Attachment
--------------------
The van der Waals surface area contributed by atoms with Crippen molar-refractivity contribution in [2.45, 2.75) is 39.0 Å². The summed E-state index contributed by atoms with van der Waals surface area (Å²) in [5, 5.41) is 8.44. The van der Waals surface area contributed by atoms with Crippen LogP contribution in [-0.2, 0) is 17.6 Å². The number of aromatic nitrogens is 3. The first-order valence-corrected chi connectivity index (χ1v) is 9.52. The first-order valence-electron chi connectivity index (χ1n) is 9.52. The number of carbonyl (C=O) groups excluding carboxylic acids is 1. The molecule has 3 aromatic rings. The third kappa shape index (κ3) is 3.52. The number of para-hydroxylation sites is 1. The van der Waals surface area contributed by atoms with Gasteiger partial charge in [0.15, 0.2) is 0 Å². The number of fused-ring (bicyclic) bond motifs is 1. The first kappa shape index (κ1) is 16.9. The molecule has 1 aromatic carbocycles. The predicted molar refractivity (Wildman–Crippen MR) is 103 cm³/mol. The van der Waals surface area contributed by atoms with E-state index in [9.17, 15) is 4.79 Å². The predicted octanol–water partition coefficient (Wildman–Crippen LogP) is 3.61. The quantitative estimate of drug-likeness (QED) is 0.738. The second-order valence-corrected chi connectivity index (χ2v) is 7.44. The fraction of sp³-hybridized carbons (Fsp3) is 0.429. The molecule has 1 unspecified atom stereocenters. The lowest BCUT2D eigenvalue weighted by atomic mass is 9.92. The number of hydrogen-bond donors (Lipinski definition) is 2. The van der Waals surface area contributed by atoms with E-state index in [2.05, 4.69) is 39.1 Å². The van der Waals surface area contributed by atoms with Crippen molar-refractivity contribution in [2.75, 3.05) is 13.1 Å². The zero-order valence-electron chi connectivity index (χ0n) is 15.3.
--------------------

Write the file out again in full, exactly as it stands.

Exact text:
The van der Waals surface area contributed by atoms with Crippen molar-refractivity contribution in [2.45, 2.75) is 39.0 Å². The summed E-state index contributed by atoms with van der Waals surface area (Å²) in [5, 5.41) is 8.44. The van der Waals surface area contributed by atoms with Crippen LogP contribution in [-0.2, 0) is 17.6 Å². The number of aromatic nitrogens is 3. The first-order valence-corrected chi connectivity index (χ1v) is 9.52. The first-order valence-electron chi connectivity index (χ1n) is 9.52. The number of carbonyl (C=O) groups excluding carboxylic acids is 1. The molecule has 3 aromatic rings. The third kappa shape index (κ3) is 3.52. The number of para-hydroxylation sites is 1. The van der Waals surface area contributed by atoms with Gasteiger partial charge in [0.15, 0.2) is 0 Å². The number of fused-ring (bicyclic) bond motifs is 1. The first kappa shape index (κ1) is 16.9. The molecule has 1 aromatic carbocycles. The predicted molar refractivity (Wildman–Crippen MR) is 103 cm³/mol. The van der Waals surface area contributed by atoms with E-state index in [9.17, 15) is 4.79 Å². The predicted octanol–water partition coefficient (Wildman–Crippen LogP) is 3.61. The quantitative estimate of drug-likeness (QED) is 0.738. The second-order valence-corrected chi connectivity index (χ2v) is 7.44. The fraction of sp³-hybridized carbons (Fsp3) is 0.429. The molecule has 1 unspecified atom stereocenters. The lowest BCUT2D eigenvalue weighted by atomic mass is 9.92. The number of hydrogen-bond donors (Lipinski definition) is 2. The van der Waals surface area contributed by atoms with E-state index in [2.05, 4.69) is 39.1 Å². The van der Waals surface area contributed by atoms with Crippen molar-refractivity contribution in [2.75, 3.05) is 13.1 Å². The zero-order valence-electron chi connectivity index (χ0n) is 15.3.